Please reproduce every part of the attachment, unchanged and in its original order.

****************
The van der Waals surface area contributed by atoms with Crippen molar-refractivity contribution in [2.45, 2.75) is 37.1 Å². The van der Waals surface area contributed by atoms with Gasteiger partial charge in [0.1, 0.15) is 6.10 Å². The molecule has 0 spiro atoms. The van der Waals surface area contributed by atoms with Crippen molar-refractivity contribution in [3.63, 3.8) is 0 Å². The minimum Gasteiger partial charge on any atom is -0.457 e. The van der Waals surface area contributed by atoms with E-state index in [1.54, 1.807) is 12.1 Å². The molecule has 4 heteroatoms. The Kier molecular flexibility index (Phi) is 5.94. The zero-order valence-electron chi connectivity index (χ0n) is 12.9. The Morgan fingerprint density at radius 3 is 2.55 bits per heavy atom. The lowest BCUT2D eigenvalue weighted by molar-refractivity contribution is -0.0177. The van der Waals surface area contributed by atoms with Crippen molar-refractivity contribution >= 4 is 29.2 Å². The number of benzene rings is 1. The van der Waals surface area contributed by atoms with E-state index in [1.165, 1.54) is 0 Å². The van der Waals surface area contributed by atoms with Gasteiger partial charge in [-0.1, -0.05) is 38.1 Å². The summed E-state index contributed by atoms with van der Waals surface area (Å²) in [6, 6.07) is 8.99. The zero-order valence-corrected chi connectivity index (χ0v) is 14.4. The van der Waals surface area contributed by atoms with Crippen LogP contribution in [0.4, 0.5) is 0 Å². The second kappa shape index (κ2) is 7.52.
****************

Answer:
The van der Waals surface area contributed by atoms with Crippen molar-refractivity contribution in [2.45, 2.75) is 37.1 Å². The van der Waals surface area contributed by atoms with Gasteiger partial charge in [0.1, 0.15) is 6.10 Å². The molecule has 0 spiro atoms. The van der Waals surface area contributed by atoms with Crippen molar-refractivity contribution in [3.63, 3.8) is 0 Å². The minimum Gasteiger partial charge on any atom is -0.457 e. The van der Waals surface area contributed by atoms with E-state index in [1.54, 1.807) is 12.1 Å². The molecule has 4 heteroatoms. The Kier molecular flexibility index (Phi) is 5.94. The zero-order valence-electron chi connectivity index (χ0n) is 12.9. The Morgan fingerprint density at radius 3 is 2.55 bits per heavy atom. The lowest BCUT2D eigenvalue weighted by molar-refractivity contribution is -0.0177. The van der Waals surface area contributed by atoms with Crippen molar-refractivity contribution >= 4 is 29.2 Å². The number of benzene rings is 1. The van der Waals surface area contributed by atoms with E-state index in [1.165, 1.54) is 0 Å². The van der Waals surface area contributed by atoms with Gasteiger partial charge in [-0.1, -0.05) is 38.1 Å². The summed E-state index contributed by atoms with van der Waals surface area (Å²) in [6, 6.07) is 8.99. The zero-order valence-corrected chi connectivity index (χ0v) is 14.4. The van der Waals surface area contributed by atoms with Crippen LogP contribution in [0.4, 0.5) is 0 Å². The second kappa shape index (κ2) is 7.52.